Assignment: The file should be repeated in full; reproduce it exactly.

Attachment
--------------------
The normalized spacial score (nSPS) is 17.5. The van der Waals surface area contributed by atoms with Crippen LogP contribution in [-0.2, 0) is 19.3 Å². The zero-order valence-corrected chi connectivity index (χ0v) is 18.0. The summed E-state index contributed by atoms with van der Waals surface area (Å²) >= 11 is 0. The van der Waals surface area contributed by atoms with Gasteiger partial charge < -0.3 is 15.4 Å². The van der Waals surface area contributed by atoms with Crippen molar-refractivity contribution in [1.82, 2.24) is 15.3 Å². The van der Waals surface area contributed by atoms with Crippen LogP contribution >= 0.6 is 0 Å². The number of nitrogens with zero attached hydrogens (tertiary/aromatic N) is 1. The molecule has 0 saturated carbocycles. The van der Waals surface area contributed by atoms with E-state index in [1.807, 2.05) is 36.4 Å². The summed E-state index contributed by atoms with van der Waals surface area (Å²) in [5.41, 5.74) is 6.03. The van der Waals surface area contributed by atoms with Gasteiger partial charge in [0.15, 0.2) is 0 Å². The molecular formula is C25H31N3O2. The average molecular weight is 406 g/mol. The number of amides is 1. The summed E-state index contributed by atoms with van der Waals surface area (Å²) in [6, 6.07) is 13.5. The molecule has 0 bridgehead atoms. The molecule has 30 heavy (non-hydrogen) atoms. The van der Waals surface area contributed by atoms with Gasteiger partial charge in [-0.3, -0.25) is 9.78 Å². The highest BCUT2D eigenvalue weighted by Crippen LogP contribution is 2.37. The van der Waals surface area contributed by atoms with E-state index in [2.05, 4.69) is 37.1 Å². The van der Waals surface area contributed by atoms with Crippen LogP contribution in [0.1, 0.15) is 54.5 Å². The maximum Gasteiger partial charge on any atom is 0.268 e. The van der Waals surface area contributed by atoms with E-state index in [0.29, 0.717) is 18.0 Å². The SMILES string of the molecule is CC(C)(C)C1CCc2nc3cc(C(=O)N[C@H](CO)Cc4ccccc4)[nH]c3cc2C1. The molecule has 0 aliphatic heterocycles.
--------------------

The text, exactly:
The normalized spacial score (nSPS) is 17.5. The van der Waals surface area contributed by atoms with Crippen LogP contribution in [-0.2, 0) is 19.3 Å². The zero-order valence-corrected chi connectivity index (χ0v) is 18.0. The summed E-state index contributed by atoms with van der Waals surface area (Å²) >= 11 is 0. The van der Waals surface area contributed by atoms with Gasteiger partial charge < -0.3 is 15.4 Å². The van der Waals surface area contributed by atoms with Crippen molar-refractivity contribution in [1.82, 2.24) is 15.3 Å². The van der Waals surface area contributed by atoms with Crippen LogP contribution >= 0.6 is 0 Å². The number of nitrogens with zero attached hydrogens (tertiary/aromatic N) is 1. The molecule has 0 saturated carbocycles. The van der Waals surface area contributed by atoms with E-state index in [1.807, 2.05) is 36.4 Å². The summed E-state index contributed by atoms with van der Waals surface area (Å²) in [5.41, 5.74) is 6.03. The van der Waals surface area contributed by atoms with Gasteiger partial charge in [0.15, 0.2) is 0 Å². The molecular formula is C25H31N3O2. The average molecular weight is 406 g/mol. The number of amides is 1. The summed E-state index contributed by atoms with van der Waals surface area (Å²) in [6, 6.07) is 13.5. The molecule has 0 bridgehead atoms. The molecule has 30 heavy (non-hydrogen) atoms. The van der Waals surface area contributed by atoms with Gasteiger partial charge in [-0.3, -0.25) is 9.78 Å². The highest BCUT2D eigenvalue weighted by Crippen LogP contribution is 2.37. The van der Waals surface area contributed by atoms with E-state index in [2.05, 4.69) is 37.1 Å². The van der Waals surface area contributed by atoms with Crippen LogP contribution in [0.1, 0.15) is 54.5 Å². The maximum Gasteiger partial charge on any atom is 0.268 e. The van der Waals surface area contributed by atoms with E-state index in [0.29, 0.717) is 18.0 Å². The SMILES string of the molecule is CC(C)(C)C1CCc2nc3cc(C(=O)N[C@H](CO)Cc4ccccc4)[nH]c3cc2C1. The molecule has 0 aliphatic heterocycles.